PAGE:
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Breast Cancer Awareness Facts Every Woman Should Know
Nothing is more important than your health-you have heard this for years and years and finally realize that this true. A major disease that strikes thousands of women every year can be detected early and the survival rate is increasing.
Did you know that every two minutes a woman is diagnosed with breast cancer or that more than 211,000 new cases of breast cancer are expected in the United States? You should know a few simple facts about breast cancer awareness that could save your life.
You know the routine and that you should follow your doctor's recommendations to get a mammogram on a regular basis—whether every 3 years or every year, this simple test can detect early changes in your breasts.
There are also self examinations that you should perform every month at home. I know what you are thinking-what a pain, but you can make this a simple procedure you do the first of every month when taking your shower. This is a particularly good time because your body is wet and the soap helps your hands move quickly and easily over your skin as you check for lumps.
Other than these two proactive items you can do, what else can help you be more diligent about breast cancer awareness? This is also simple and easy to follow. Be aware of the different symptoms of breast cancer. These include but are not limited to feeling a small, firm and painless lump; checking your skin for unusual swelling or appearance; a difference in size or shape that was never there before.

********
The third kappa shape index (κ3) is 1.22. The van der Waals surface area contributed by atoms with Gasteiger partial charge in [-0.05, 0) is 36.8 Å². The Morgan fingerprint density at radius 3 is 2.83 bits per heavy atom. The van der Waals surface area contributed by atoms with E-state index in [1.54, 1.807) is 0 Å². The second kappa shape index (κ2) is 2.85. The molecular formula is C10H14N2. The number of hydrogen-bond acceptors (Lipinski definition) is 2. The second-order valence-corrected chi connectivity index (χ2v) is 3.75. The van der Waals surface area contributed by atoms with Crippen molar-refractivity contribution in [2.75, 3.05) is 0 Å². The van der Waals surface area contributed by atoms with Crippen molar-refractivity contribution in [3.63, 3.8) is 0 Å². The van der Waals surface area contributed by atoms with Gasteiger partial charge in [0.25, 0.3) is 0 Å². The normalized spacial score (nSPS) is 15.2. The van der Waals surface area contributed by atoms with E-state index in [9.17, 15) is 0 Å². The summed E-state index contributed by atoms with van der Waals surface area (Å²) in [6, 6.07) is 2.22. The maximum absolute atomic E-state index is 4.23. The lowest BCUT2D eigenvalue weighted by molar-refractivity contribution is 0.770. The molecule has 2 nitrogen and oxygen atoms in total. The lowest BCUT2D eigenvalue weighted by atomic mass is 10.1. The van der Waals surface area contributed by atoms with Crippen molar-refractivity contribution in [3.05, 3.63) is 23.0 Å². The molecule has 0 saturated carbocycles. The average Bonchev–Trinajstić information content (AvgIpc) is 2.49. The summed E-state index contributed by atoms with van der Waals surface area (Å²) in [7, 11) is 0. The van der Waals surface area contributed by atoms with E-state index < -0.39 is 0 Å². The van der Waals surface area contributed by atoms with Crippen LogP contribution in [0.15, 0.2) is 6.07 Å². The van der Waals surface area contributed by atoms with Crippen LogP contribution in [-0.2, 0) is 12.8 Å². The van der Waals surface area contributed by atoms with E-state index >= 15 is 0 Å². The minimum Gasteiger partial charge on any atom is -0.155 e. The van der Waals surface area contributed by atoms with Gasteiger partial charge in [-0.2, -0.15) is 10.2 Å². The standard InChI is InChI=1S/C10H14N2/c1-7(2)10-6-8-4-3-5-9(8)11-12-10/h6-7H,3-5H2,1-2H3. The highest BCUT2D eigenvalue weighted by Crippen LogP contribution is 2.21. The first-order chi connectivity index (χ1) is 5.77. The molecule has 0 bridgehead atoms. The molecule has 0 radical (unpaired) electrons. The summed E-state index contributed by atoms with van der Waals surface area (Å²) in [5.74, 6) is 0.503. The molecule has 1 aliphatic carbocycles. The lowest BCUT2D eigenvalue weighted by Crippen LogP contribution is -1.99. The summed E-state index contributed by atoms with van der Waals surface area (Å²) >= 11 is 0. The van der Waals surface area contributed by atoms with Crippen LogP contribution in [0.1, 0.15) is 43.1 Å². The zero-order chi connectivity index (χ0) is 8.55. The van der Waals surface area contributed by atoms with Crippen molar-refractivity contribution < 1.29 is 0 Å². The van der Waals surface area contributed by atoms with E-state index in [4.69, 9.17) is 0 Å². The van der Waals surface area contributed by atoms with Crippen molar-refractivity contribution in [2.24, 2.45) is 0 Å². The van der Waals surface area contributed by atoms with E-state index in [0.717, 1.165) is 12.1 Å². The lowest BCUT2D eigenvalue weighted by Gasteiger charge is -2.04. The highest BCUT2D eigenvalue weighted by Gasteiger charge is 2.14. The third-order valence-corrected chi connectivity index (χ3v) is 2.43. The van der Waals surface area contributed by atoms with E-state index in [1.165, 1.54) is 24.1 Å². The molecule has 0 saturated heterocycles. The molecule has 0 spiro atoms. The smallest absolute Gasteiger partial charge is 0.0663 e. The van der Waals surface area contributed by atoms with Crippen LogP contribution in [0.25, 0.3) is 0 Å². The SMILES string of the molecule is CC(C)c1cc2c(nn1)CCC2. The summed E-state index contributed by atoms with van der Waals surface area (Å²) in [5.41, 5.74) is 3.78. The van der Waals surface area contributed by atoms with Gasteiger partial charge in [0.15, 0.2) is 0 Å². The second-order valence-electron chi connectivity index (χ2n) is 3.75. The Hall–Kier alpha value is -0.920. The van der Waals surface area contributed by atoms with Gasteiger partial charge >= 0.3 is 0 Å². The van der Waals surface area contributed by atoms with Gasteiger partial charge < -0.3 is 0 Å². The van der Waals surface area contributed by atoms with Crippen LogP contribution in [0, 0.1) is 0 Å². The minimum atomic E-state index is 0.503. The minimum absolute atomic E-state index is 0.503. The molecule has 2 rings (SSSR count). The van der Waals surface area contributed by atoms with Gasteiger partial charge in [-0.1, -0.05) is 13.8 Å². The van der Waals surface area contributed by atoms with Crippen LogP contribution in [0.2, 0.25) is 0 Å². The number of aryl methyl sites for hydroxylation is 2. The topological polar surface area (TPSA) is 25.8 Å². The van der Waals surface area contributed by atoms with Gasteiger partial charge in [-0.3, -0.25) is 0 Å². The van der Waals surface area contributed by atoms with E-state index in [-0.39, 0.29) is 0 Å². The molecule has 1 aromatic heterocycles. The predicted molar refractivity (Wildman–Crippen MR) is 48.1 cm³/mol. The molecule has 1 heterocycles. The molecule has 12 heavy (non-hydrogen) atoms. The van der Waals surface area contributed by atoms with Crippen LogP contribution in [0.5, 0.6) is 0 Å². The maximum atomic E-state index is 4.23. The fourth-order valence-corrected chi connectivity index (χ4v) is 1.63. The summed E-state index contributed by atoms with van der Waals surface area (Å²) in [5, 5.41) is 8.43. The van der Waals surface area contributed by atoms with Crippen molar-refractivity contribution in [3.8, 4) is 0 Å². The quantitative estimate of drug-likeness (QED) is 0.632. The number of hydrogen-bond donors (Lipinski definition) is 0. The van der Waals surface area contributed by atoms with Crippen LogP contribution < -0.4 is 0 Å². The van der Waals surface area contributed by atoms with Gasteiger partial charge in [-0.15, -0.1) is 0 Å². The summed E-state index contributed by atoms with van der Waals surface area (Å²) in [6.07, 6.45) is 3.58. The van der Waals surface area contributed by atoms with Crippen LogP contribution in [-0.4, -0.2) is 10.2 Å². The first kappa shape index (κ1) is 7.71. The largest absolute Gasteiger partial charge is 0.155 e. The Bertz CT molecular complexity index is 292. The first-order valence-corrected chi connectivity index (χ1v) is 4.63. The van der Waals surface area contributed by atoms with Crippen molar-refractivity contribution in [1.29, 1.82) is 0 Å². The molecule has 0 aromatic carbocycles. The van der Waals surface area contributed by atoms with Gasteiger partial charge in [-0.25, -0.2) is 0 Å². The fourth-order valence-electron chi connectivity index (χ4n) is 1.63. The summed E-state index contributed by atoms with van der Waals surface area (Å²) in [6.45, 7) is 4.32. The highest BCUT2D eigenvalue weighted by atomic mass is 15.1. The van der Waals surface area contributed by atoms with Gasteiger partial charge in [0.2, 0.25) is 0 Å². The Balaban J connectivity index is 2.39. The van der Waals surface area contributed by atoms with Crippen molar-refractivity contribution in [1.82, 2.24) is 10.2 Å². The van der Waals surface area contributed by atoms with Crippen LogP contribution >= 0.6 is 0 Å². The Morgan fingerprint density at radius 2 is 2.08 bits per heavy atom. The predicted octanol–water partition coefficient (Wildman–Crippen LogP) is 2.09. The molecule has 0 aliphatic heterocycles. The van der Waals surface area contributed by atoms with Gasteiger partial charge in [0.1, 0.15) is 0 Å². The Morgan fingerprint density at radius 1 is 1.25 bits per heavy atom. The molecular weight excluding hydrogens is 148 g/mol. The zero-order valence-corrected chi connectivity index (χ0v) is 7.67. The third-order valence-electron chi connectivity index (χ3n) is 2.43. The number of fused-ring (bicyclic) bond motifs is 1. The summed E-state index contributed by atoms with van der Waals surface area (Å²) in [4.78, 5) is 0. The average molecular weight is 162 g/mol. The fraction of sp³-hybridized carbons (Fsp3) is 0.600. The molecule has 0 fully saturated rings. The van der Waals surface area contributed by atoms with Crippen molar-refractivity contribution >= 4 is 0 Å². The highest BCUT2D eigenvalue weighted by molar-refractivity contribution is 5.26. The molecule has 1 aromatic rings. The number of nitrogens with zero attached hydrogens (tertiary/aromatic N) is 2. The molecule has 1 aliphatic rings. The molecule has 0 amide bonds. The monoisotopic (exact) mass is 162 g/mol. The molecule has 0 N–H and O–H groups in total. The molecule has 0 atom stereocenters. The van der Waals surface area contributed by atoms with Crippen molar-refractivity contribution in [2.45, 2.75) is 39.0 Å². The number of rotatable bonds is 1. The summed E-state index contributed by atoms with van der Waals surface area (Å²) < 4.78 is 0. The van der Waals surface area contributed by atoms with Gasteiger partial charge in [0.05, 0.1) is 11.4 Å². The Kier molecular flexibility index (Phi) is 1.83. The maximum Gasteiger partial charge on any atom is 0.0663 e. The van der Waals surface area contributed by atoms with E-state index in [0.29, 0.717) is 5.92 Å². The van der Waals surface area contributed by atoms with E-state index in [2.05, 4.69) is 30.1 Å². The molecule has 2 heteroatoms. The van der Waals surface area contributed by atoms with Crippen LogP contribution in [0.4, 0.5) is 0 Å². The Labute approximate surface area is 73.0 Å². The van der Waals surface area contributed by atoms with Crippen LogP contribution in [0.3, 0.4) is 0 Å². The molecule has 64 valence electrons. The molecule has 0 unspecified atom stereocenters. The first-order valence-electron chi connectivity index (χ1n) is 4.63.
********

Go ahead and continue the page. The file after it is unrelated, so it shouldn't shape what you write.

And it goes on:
Also, you should know what your nipples look like-as women, we usually neglect ourselves to take care of others. Do you know what your nipples look like and would you know if there was a change in them? If the skin on your nipples changes texture, has a rash or discharge or suddenly become inverted-this is a great time to go and see your doctor.
Knowing everything you can about breast cancer awareness will provide you with an opportunity to not only take care of yourself but also your mother, sisters, daughters and friends. As women, we are bound by our common fear and misunderstanding of this terrible disease, but it does not have to be a death sentence. Early detection and treatment has increased the survival rate of breast cancer survivors to over 90%.
Become active in your community whether helping to coordinate a mammogram day at your church or office where women can sign up for the test. If you are already a survivor, sign up with your local hospital to talk to women currently being treated for the disease—they need to see that life will once again be normal for them.
We are all sisters in this battle to educate each other about breast cancer awareness and to help each other through our morale support and love for each other.
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